Carrickabraghy Castle, Donagh Famine Village, Donegal, Famine Village, Ireland, North Atlantic Coast, photography
After spending a few days way up in the North of Ireland I came back from Donegal yesterday, tired but with lots of lovely memories and a camera filled with photos.
I stayed in a town called Cardonagh, close to the most northerly point of Ireland, on the Inishowen peninsula . Donegal is stunningly beautiful, very green and due to it’s isolation to the rest of the Republic of Ireland it has a very distinct cultural identity. As the people of Donegal say themselves: “Up here it’s different”.
As always in Ireland the weather was wet, sunny, windy, stormy, hot and humid one after the other and at times all rolled up into one changeable day. But when you are in good company and have lots to see the weather becomes secondary.
On Monday my friend and I went to the Donagh Famine Village and Carrickabraghy Castle (also known as the Castles), right up at the north Atlantic coast.Here are a few of the many photos I took:
Carrie Rubin said:
Love the little cottage. So pretty!
and so tiny …
What beautiful photos… My ancestors on my father’s side came from Ireland during the potato famine… I’ll not get to see it but I enjoy seeing your pictures. Someone told me that the grass in Ireland is the most vivid green they had ever seen…. Diane
Diane, the green here is particularly beautiful … has something to do with the rain, the earth and the sky … the famine was around 1837 so your ancestors left a long time ago. I’ll be posting a few more pictures tomorrow so stop by … and I am glad you enjoyed them today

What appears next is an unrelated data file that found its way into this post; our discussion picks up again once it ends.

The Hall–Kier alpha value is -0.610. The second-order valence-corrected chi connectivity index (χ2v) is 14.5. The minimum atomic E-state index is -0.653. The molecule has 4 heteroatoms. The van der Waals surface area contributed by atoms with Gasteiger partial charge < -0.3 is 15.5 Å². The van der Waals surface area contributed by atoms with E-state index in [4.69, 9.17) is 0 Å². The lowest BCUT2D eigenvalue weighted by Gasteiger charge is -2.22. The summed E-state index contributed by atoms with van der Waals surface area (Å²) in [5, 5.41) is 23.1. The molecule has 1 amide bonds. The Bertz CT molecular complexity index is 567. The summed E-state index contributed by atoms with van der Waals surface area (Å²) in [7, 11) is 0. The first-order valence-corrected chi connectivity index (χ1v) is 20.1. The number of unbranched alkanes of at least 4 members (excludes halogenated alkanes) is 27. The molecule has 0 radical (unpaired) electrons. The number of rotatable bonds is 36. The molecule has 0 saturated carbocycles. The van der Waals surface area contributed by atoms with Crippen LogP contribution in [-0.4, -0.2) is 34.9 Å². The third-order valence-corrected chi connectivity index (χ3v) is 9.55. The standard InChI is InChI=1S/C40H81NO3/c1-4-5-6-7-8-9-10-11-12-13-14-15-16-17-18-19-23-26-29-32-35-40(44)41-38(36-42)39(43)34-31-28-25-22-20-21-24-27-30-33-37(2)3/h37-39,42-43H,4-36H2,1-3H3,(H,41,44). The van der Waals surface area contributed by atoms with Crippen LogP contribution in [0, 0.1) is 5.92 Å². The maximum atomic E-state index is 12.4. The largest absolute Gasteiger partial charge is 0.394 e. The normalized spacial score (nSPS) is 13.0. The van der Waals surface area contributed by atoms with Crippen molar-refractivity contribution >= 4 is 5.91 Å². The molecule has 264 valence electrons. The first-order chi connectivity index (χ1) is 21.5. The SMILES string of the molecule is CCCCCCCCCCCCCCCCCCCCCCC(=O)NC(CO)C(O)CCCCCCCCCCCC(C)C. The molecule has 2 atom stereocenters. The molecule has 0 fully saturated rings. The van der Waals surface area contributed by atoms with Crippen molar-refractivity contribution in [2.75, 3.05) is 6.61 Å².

Great pictures Jensine – I laughed out loud at the fixing the door so it could fit one! 😀
I know I thought it was really funny and kind of brilliant
Pingback: Mailin Head, the most northerly point of Ireland | jensinewall
I thought at first you had to share the toilet, with the next cubicle!! Brilliant. Stunning photos.
The Famine cottage was featured on the ‘Who Do You Think You Are’ TV programme about the actor Julie Walters ancestry; only a couple of nights ago. I know it is very photogenic, but it doesn’t capture what must have been very humble if not miserable living conditions. If you had no food to eat you’d not have the luxury of a pot of petunias on your doorstep 😦 and did they such vivid red pigment for paint at that time?
Well I am not sure about the petunias but maybe it was oxblood that they used (like in Sweden) to protect the wood …
and yes the did show how they lived on the inside … quite horrible and very dark as the English demanded tax on windows (that is where the saying day-light-robbery comes from) . Glad you enjoyed my photographic adventure